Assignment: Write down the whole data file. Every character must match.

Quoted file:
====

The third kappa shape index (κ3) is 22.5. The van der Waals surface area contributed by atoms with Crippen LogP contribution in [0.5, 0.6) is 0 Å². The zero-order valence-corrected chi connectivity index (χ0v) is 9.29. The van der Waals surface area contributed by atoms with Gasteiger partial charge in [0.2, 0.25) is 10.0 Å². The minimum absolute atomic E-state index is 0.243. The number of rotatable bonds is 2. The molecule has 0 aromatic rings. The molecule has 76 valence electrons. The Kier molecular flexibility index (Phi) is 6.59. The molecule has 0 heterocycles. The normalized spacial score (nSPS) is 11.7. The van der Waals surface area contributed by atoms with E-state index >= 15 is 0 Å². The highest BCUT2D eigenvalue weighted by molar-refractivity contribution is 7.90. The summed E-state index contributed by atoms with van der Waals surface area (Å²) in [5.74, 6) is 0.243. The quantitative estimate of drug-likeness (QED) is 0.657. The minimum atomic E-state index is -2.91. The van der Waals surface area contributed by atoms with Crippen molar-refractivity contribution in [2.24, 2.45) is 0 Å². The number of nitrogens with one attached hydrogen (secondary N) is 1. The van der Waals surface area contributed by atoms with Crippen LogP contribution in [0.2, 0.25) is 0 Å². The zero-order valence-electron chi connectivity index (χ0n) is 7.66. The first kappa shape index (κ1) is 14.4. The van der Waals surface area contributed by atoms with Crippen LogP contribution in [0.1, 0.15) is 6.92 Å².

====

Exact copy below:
The third kappa shape index (κ3) is 22.5. The van der Waals surface area contributed by atoms with Crippen LogP contribution in [0.5, 0.6) is 0 Å². The zero-order valence-corrected chi connectivity index (χ0v) is 9.29. The van der Waals surface area contributed by atoms with Gasteiger partial charge in [0.2, 0.25) is 10.0 Å². The minimum absolute atomic E-state index is 0.243. The number of rotatable bonds is 2. The molecule has 0 aromatic rings. The molecule has 76 valence electrons. The Kier molecular flexibility index (Phi) is 6.59. The molecule has 0 heterocycles. The normalized spacial score (nSPS) is 11.7. The van der Waals surface area contributed by atoms with E-state index >= 15 is 0 Å². The highest BCUT2D eigenvalue weighted by molar-refractivity contribution is 7.90. The summed E-state index contributed by atoms with van der Waals surface area (Å²) in [5.74, 6) is 0.243. The quantitative estimate of drug-likeness (QED) is 0.657. The minimum atomic E-state index is -2.91. The van der Waals surface area contributed by atoms with Crippen molar-refractivity contribution in [2.24, 2.45) is 0 Å². The number of nitrogens with one attached hydrogen (secondary N) is 1. The van der Waals surface area contributed by atoms with Crippen LogP contribution in [0.2, 0.25) is 0 Å². The zero-order valence-electron chi connectivity index (χ0n) is 7.66. The first kappa shape index (κ1) is 14.4. The van der Waals surface area contributed by atoms with Crippen LogP contribution in [0.1, 0.15) is 6.92 Å².